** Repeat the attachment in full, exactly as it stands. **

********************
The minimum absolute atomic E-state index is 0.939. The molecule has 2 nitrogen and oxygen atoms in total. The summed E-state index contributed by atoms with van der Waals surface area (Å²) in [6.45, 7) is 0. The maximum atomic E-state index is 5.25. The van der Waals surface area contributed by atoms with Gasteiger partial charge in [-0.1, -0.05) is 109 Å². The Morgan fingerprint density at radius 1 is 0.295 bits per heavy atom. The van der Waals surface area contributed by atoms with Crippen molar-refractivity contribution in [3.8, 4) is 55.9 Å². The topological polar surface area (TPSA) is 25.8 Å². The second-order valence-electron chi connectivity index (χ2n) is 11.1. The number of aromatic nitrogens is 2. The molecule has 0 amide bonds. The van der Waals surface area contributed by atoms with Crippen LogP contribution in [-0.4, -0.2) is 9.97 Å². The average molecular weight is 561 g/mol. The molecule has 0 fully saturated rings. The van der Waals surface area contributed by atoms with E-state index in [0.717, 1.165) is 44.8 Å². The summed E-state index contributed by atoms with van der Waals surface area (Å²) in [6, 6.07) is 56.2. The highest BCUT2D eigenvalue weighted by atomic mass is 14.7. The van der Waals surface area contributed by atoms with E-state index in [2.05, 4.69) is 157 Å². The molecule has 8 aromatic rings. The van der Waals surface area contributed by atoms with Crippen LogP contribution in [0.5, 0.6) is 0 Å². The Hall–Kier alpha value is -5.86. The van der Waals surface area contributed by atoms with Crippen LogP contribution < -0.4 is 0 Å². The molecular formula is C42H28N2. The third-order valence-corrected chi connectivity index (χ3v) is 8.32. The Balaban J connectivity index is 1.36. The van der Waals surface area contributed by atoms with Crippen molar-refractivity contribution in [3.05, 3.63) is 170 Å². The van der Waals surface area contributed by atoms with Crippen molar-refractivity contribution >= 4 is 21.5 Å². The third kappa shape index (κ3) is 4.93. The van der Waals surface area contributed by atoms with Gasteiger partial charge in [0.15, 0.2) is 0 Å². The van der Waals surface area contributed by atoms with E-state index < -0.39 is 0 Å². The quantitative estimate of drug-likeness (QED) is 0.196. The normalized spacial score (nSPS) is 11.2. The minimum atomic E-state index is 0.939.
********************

The minimum absolute atomic E-state index is 0.939. The molecule has 2 nitrogen and oxygen atoms in total. The summed E-state index contributed by atoms with van der Waals surface area (Å²) in [6.45, 7) is 0. The maximum atomic E-state index is 5.25. The van der Waals surface area contributed by atoms with Gasteiger partial charge in [-0.1, -0.05) is 109 Å². The Morgan fingerprint density at radius 1 is 0.295 bits per heavy atom. The van der Waals surface area contributed by atoms with Crippen molar-refractivity contribution in [3.8, 4) is 55.9 Å². The topological polar surface area (TPSA) is 25.8 Å². The second-order valence-electron chi connectivity index (χ2n) is 11.1. The number of aromatic nitrogens is 2. The molecule has 0 amide bonds. The van der Waals surface area contributed by atoms with Crippen LogP contribution in [-0.4, -0.2) is 9.97 Å². The average molecular weight is 561 g/mol. The molecule has 0 fully saturated rings. The van der Waals surface area contributed by atoms with E-state index in [0.717, 1.165) is 44.8 Å². The summed E-state index contributed by atoms with van der Waals surface area (Å²) in [6, 6.07) is 56.2. The highest BCUT2D eigenvalue weighted by atomic mass is 14.7. The van der Waals surface area contributed by atoms with E-state index in [2.05, 4.69) is 157 Å². The molecule has 8 aromatic rings. The van der Waals surface area contributed by atoms with Crippen LogP contribution in [0.5, 0.6) is 0 Å². The Hall–Kier alpha value is -5.86. The van der Waals surface area contributed by atoms with Crippen LogP contribution < -0.4 is 0 Å². The molecular formula is C42H28N2. The third-order valence-corrected chi connectivity index (χ3v) is 8.32. The Balaban J connectivity index is 1.36. The van der Waals surface area contributed by atoms with Crippen molar-refractivity contribution in [3.05, 3.63) is 170 Å². The van der Waals surface area contributed by atoms with Crippen molar-refractivity contribution >= 4 is 21.5 Å². The third kappa shape index (κ3) is 4.93. The van der Waals surface area contributed by atoms with Gasteiger partial charge in [0.15, 0.2) is 0 Å². The van der Waals surface area contributed by atoms with E-state index < -0.39 is 0 Å². The quantitative estimate of drug-likeness (QED) is 0.196. The normalized spacial score (nSPS) is 11.2. The minimum atomic E-state index is 0.939.